Chapter seven, "Ecology," concerns the terrestrial distribution and adaptive evolution of bryophytes in relation to environmental factors. There are three major sections in chapter seven. The first section, "Global ecology," is directed towards interpretations of climatic changes ascertained from the distribution of macrofossils of Sphagnum and Racomitrium langenosum in peat profiles. The second section, "Landscape ecology," calls attention to a case study of the liverwort Calypogeia fissa in discontinuous forest habitats within an agricultural landscape located in Belgium. A positive relationship between species richness and forest cover indicated that species distributions of forest bryophytes are controlled by the overstory. Section three, "Population ecology," treats the concepts of the ecological niche and interactions of taxa with an emphasis on selected epiphytic communities. However, some terrestrial bryophyte communities are discussed with respect to competitive exclusion. The final portion of this section provides insights on how particular features of life histories of bryophyte species might enhance their survival. For example, fugitive and pioneer species tend to be more reproductive in spore and/or gemmae production than later seral species. In general, chapter seven can be considered in the arena of ecologic plant geography as discussed by Daubenmire (1978). Also in this area, we recommend the related review chapters, written by experts and brought together in the volume Bryophyte Ecology edited by Smith (1982).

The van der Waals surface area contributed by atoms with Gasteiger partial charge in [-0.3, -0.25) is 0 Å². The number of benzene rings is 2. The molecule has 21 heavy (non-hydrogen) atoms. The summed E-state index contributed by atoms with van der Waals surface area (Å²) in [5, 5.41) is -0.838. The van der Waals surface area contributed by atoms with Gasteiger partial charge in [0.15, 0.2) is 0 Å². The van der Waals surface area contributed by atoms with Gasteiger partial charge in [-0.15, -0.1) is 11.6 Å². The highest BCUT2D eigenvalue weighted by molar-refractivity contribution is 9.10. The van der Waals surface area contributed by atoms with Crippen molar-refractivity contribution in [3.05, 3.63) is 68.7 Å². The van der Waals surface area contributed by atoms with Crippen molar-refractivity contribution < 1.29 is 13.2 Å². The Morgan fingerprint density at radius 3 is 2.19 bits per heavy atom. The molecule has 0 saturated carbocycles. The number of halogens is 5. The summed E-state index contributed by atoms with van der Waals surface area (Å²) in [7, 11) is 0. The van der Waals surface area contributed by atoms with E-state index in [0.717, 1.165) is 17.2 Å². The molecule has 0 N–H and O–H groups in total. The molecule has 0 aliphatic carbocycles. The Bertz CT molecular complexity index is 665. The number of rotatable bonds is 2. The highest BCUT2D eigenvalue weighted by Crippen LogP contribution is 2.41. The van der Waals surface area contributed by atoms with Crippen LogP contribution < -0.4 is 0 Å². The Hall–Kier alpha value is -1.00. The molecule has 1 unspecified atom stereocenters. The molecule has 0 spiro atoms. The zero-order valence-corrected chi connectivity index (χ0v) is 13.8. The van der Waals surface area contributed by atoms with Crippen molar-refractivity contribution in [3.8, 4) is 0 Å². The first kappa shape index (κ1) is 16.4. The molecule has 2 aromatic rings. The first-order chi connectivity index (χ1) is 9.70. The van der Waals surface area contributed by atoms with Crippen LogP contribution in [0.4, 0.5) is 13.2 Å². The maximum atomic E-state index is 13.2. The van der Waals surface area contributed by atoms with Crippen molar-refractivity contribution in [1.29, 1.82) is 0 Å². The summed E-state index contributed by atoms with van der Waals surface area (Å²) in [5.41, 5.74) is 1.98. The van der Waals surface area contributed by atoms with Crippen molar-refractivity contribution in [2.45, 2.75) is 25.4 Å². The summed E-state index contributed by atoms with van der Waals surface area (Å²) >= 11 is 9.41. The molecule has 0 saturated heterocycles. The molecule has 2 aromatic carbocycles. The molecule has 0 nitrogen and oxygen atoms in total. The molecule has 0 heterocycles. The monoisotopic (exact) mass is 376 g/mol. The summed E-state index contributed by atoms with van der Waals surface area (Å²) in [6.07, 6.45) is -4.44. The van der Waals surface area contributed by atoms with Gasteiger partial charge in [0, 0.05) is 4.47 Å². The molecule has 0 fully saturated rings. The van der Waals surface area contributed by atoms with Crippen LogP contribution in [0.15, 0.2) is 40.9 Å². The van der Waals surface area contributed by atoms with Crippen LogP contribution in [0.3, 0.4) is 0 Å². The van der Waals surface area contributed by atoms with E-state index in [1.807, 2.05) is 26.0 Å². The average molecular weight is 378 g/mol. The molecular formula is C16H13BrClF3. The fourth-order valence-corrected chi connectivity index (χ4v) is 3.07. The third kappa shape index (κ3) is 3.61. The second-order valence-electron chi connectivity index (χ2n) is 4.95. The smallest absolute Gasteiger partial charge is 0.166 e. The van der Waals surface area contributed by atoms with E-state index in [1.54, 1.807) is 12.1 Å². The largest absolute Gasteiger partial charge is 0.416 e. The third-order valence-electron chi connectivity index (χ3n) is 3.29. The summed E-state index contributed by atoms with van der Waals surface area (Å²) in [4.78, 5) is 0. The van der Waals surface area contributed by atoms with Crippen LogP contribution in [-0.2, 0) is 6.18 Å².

Extant bryophytes have adapted to a range of abiotic and biotic factors of their environments (habitats). Some bryophyte species appear to have relatively narrow ecological ranges (ecological amplitudes) whereas other species have broad ecological ranges. Chapter eight, "Physiological ecology," explores the adaptive features of bryophytes to abiotic environmental factors especially water, light, mineral nutrition, and temperature. Here, we will mention some aspects concerning the water and temperature factors. Water relations are discussed in some detail with a focus on desiccation tolerance (very low cellular water content) of the gametophytes. Desiccation tolerance is a recognized physiological feature of most bryophytes and is most likely a feature that contributed to their adaptation to terrestrial habitats. Temperature affects all metabolic processes, but is commonly evaluated from measurements of photosynthetic, respiratory, and growth rates. Hence, among bryophyte species there are ranges of metabolic responses to the three carnal temperatures: minimum, optimum, and maximum (Daubenmire, 1974). Generally, bryophytes have a capacity to endure freezing temperatures and it is unlikely that they require or exist continuously in their natural habitats at their optimal temperatures; therefore their maximal temperatures are likely to be the critical factor in habitat selection, provided other environment factors are suitable. Chapter eight can be considered a subdiscipline of ecology referred to as autecology. Daubenmire's (1974) textbook is an excellent introduction to the subject, and there are chapters on the autecology of bryophytes in Smith's (1982) tome mentioned previously. Furthermore, students of bryology need to appreciate that many bryophytes are not the only organisms that can survive extreme cellular water losses and low temperatures. A recent fascinating book by Wharton (2002) discusses numerous organisms that deal with extreme environments. Also, new students to bryology need to explore Dyer and Duckett's (1984) multi-authored volume containing ecologically related reviews and Glime's (Cited in IB) progressing treatise on a broad range of ecological topics.